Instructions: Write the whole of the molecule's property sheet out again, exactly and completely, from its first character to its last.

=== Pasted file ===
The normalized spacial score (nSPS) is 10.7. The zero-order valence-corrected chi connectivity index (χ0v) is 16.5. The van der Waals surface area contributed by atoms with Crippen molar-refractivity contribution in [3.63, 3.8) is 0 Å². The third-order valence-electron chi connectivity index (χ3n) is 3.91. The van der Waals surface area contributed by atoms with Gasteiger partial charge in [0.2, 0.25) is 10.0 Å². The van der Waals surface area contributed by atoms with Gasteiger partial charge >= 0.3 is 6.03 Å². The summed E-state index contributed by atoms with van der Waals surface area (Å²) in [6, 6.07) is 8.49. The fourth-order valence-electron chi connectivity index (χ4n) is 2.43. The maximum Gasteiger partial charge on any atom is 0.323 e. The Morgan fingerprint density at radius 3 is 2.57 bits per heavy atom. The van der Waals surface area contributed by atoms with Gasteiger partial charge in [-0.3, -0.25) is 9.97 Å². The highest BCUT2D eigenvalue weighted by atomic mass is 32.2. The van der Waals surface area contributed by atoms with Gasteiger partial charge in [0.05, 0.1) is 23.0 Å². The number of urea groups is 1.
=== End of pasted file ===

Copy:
The normalized spacial score (nSPS) is 10.7. The zero-order valence-corrected chi connectivity index (χ0v) is 16.5. The van der Waals surface area contributed by atoms with Crippen molar-refractivity contribution in [3.63, 3.8) is 0 Å². The third-order valence-electron chi connectivity index (χ3n) is 3.91. The van der Waals surface area contributed by atoms with Gasteiger partial charge in [0.2, 0.25) is 10.0 Å². The van der Waals surface area contributed by atoms with Gasteiger partial charge >= 0.3 is 6.03 Å². The summed E-state index contributed by atoms with van der Waals surface area (Å²) in [6, 6.07) is 8.49. The fourth-order valence-electron chi connectivity index (χ4n) is 2.43. The maximum Gasteiger partial charge on any atom is 0.323 e. The Morgan fingerprint density at radius 3 is 2.57 bits per heavy atom. The van der Waals surface area contributed by atoms with Gasteiger partial charge in [-0.3, -0.25) is 9.97 Å². The highest BCUT2D eigenvalue weighted by atomic mass is 32.2. The van der Waals surface area contributed by atoms with Gasteiger partial charge in [0.05, 0.1) is 23.0 Å². The number of urea groups is 1.